But not their work ethic. Amar was a strict taskmaster, and Bobby was expected to excel. "When my father would say 'You have great potential,' it wasn't a compliment," Jindal says. It meant there was room for more effort. Effort, however, is something Jindal has never failed to give. He entered high school at the age of 13, and in his spare time he launched a local computer newsletter, a retail candy business, and a mail-order software company. "He was very precocious, as you can imagine," says Mary Lee Guillot, his principal at Baton Rouge Magnet High School. "What you see now is what you saw then—focused, feet on the ground, always knew where he was going."
When Bobby Jindal was 12, a Southern Baptist friend named Kent gave him a paperback Bible for Christmas. Jindal was disappointed, not least because the Bible was engraved with his name and thus unreturnable. "I was raised in a strong Hindu culture, attended weekly pujas, or ceremonial rites, and read the Vedic scriptures," Jindal wrote in a 1993 article in America, a Jesuit magazine, one of many religious essays he published in the early nineties. "I considered myself anti-Christian," he wrote in another piece; elsewhere, he confided that he thought Christians worshipped fish ("in the same way that many Westerners think Hindus worship cows"). The Bible went into a closet, and might have remained there had Jindal not sneaked away with a girl from a high-school dance at a Baton Rouge hotel.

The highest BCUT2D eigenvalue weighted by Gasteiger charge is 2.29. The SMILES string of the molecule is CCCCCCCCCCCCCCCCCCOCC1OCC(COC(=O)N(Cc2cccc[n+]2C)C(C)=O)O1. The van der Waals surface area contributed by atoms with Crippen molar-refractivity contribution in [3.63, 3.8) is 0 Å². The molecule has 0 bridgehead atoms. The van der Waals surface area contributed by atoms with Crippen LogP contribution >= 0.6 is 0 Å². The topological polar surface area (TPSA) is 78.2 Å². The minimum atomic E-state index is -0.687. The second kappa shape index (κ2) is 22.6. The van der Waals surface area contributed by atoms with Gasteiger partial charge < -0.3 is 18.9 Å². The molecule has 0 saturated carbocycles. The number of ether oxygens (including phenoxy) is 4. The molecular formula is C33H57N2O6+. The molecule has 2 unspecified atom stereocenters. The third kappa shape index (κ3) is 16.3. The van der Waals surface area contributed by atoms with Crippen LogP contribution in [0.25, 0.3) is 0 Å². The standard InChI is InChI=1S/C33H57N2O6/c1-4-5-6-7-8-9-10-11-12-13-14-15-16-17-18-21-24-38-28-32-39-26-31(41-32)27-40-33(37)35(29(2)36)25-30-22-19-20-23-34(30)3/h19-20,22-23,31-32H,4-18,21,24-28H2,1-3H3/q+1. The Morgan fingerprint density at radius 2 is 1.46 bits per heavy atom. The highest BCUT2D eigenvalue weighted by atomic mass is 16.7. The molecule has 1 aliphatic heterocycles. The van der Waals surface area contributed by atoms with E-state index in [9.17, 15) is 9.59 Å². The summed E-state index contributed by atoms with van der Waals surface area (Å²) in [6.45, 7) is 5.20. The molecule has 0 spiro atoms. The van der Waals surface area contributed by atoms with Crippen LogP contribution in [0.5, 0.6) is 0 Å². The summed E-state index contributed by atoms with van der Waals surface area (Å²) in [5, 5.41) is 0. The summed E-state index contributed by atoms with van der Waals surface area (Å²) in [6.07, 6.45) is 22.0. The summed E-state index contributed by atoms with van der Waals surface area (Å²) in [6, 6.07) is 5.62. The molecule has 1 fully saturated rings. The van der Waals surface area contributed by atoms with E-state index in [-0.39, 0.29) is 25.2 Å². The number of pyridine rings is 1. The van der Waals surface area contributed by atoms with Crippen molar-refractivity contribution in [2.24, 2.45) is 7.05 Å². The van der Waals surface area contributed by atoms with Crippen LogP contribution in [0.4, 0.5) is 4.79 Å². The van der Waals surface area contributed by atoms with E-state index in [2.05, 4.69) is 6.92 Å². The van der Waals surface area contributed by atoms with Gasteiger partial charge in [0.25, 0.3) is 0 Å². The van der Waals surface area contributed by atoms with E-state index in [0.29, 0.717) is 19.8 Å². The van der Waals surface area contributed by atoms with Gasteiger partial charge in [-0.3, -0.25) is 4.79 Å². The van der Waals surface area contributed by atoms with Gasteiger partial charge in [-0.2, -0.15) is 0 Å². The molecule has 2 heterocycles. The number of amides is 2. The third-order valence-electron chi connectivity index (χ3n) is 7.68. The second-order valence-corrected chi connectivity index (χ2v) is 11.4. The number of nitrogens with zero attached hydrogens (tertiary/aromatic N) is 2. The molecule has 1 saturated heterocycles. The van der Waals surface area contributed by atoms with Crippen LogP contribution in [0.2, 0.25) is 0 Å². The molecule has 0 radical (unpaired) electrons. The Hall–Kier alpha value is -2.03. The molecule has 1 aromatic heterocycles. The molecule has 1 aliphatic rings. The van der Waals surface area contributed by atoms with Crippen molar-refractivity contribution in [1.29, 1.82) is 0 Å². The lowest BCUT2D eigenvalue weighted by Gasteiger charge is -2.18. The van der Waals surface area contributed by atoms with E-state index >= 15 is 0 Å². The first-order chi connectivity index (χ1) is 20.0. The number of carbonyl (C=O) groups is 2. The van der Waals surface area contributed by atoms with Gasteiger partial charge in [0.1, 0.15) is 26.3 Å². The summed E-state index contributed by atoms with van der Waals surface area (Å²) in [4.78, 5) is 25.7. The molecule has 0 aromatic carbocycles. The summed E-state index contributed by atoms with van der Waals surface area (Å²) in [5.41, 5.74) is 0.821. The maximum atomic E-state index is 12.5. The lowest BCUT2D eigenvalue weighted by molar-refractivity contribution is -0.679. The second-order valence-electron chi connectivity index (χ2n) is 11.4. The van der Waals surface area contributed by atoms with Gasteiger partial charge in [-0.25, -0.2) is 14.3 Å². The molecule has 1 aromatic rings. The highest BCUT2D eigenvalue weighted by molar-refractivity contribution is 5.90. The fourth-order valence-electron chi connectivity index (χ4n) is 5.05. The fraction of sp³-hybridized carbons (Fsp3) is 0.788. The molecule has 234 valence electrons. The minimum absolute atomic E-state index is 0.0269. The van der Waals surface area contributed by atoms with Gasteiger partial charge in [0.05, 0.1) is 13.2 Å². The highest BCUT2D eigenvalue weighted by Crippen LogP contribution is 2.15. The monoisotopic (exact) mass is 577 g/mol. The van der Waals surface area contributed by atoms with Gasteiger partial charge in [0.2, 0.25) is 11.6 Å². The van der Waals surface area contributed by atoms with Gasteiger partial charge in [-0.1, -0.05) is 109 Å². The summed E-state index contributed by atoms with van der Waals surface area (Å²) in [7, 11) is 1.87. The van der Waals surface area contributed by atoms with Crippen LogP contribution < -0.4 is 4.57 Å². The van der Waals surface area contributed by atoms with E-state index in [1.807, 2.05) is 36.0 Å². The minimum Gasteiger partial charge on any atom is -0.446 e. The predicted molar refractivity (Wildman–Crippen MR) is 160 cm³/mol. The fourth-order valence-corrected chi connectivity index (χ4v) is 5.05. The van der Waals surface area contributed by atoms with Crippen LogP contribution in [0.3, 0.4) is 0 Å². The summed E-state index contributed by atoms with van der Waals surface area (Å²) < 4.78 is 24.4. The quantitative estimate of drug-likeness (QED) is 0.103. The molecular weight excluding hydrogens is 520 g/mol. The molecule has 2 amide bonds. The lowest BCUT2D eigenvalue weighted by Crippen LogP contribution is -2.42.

Jindal and the girl, Kathy, slipped off to the rooftop and talked about their futures. She aimed to be a Supreme Court justice, she told him, so that she could stop people from "killing babies." Her passion astonished Jindal. "While she could not reply to any one of my arguments for abortion," he later wrote, "I could not help but be amazed by her genuine compassion and innocence. . . . Kathy's sincere convictions showed me an aspect of Christianity I had never encountered before."
Thus began Jindal's conversion to Catholicism, an epic process into which he funneled all his trademark energies, intellectual and otherwise. "I even learned bits of Latin, Greek and Hebrew," he later wrote. In the same closet to which he had once consigned Kent's Bible, Jindal now studied its verses by flashlight, away from his parents' eyes. "I was probably the first teenager who ever told his parents he was going to a party so that he could sneak off to church," he wrote. "My parents were infuriated by my conversion. [They] blamed themselves for being bad parents, blamed me for being a bad son and blamed evangelists for spreading dissension."
This family turmoil—dramatic enough for Jindal to liken himself to "the earliest Christians hiding from government persecution"—is glossed over in accounts of the governor's conversion. (His parents have never spoken publicly about it.) Jindal doesn't deny the tumult but says his parents have come around to his Catholicism. "I think it's something they now respect, they support, and they encourage," he says. "They were at the baptisms of my children, and they were at my wedding." (His wife, Supriya, who was also raised as a Hindu, converted after their 1997 marriage. "For me, it was a spiritual journey," she says. "I think it was very much an intellectual journey for him.")
"You have to put yourself in their position," Jindal says of his parents. "I think their initial skepticism was rooted in the belief that maybe this was teenage rebellion. Was this just an act of a child rejecting something because his parents identified with it—or was it deeper?"